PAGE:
Wednesday, December 06, 2006

How Hitler affects your life today

"The greater the man, the greater the courtesy."
- Alfred Lord Tennyson, British poet (1809–1892)

Tennyson lived in a time when men aspired to be great. History books, television programs and even internet sites that offer quotations provide abundant evidence that great men did roam the earth in those days. Some greatly influenced how the history of their people and others unfolded.

Since the end of the Second World War and the death of Adolf Hitler, one would be hard pressed to find consensus on the greatness of any man.

That's not to say that Hitler was great. He was powerful, influential, memorable, anything but great.

Did something change during the time of world prominence of Hitler and his less appreciated but equally genocidal Soviet counterpart Stalin?

Hitler used the media to twist the minds of his followers, turning them into murderers and traitors to the values of their own people. Several examples of massive genocide in the world since his time show that his was taken as an example. In some countries, such as the United States, almost all of the mass media are owned by members of one political party. They learned.

Before Hitler people had heroes. After Hitler, people turned to false heroes, movie stars, on whom to spread their attention and adulation.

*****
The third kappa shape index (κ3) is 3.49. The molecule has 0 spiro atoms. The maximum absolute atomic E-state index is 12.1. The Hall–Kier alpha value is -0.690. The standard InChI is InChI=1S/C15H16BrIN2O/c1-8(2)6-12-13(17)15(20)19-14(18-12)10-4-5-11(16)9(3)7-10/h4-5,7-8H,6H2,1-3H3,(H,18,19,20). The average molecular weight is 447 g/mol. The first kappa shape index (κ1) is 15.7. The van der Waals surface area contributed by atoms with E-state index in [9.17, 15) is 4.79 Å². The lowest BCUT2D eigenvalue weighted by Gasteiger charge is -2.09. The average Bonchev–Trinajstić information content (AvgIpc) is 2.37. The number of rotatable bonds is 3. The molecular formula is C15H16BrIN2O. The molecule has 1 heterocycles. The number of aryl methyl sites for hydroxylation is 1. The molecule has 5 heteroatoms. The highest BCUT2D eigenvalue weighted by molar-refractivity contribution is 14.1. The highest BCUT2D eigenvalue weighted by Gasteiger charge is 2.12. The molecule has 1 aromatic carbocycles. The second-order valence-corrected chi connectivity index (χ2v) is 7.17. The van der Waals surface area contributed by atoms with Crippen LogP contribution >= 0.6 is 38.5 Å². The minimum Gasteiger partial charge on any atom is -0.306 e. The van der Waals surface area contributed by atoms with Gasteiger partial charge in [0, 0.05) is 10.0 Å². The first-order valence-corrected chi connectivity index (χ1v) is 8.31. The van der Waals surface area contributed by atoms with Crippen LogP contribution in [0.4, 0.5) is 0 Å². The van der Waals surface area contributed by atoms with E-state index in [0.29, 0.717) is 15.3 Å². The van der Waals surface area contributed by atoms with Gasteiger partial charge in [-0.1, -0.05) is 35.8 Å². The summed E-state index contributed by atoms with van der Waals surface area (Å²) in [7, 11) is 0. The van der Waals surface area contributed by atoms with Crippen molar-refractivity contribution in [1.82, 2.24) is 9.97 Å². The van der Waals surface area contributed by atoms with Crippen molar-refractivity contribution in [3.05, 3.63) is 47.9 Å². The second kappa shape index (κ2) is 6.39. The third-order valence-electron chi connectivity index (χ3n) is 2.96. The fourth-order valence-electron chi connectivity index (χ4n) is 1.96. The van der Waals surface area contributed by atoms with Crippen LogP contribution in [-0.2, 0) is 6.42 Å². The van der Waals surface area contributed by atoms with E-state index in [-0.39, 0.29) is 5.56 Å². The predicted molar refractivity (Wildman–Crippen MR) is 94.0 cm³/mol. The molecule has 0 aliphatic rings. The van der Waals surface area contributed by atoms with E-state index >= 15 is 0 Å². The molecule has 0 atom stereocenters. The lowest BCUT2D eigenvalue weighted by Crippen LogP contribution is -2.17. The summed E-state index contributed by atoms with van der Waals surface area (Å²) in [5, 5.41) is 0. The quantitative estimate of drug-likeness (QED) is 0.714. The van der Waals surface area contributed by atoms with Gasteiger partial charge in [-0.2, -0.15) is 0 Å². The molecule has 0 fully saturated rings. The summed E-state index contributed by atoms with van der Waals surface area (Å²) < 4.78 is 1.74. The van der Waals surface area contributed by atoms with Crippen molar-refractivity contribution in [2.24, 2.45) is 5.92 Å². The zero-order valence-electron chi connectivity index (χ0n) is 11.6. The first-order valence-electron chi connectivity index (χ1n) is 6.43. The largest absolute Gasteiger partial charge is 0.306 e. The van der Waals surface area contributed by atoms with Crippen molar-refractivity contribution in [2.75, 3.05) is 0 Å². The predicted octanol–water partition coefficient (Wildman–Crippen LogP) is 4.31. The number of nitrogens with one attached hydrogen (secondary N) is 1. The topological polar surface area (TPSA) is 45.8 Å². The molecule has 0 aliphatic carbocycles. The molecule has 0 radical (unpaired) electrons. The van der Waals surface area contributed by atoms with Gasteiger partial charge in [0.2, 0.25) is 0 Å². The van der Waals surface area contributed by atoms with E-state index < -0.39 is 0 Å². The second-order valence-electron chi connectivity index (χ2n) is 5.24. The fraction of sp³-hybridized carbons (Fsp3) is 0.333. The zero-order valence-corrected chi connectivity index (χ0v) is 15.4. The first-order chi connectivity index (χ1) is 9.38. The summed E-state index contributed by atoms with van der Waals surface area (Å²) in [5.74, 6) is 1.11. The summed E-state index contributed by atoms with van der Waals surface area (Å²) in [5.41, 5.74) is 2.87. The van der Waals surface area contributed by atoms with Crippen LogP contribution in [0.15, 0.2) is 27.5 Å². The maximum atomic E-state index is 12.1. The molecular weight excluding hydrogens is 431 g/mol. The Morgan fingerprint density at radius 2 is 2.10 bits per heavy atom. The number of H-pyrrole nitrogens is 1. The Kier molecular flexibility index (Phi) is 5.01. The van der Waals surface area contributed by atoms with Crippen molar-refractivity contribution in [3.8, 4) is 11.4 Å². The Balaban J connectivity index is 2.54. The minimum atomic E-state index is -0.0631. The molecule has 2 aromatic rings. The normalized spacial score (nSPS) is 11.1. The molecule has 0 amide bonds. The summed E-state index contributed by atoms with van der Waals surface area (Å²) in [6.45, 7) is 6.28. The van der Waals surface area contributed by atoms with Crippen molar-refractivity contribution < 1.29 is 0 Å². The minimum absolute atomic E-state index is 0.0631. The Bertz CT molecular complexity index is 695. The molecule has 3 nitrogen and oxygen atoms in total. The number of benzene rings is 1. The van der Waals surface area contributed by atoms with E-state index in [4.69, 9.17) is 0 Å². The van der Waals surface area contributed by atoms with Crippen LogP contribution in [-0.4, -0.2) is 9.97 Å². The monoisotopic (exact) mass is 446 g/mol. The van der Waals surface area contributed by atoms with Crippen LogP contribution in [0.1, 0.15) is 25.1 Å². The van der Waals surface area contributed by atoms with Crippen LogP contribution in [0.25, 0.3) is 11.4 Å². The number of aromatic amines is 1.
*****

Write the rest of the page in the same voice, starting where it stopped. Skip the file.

As there is room for only a few movie stars at the top, lesser known actors had to do outstanding things to be noticed. Beauty was enhanced, behaviour was exaggerated to the point of being anti-social, wealth was exhibited ostentatiously as if it were everything that was important.

They were noticed. Others, seeking to supercede them, went further. Their viewers became followers and imitators. Read the front page of any daily newspaper today to see how life imitates art, the more extreme the better. Reality TV shows and star-gossip programs keep viewers up to date daily with the most extreme behaviours of the stars.

On the political scene, national leaders pride themselves on how much they can irritate the leaders or governments of other countries. In some cases, they find excuses to invade those countries on some pretext that never holds up under scrutiny. Alternatively, they exercise economic power over other countries.

In developing countries, those with little power but great aspirations find their own ways to be noticed, some even choosing suicide bombing as their way to attract at least short term attention. Others choose crime, believing that money will answer their prayers for recognition.

In how many well known people of today do you find courtesy?

Wherever you go in public today you find people who believe that courtesy is a sign of weakness, a sign they have no intention of showing to anyone.

Yet courtesy thrives in places where people are happy with their lives and where they respect the others of their community, their country and the world.

Perhaps we should stress courtesy as a value in our families and our communities, instead of power, money and pretentiousness. More people might find their way to contentment with their lives. And fewer would accommodate themselves to bitterness.

Bill Allin
Turning It Around: Causes and Cures for Today's Epidemic Social Problems, striving to show the difference.
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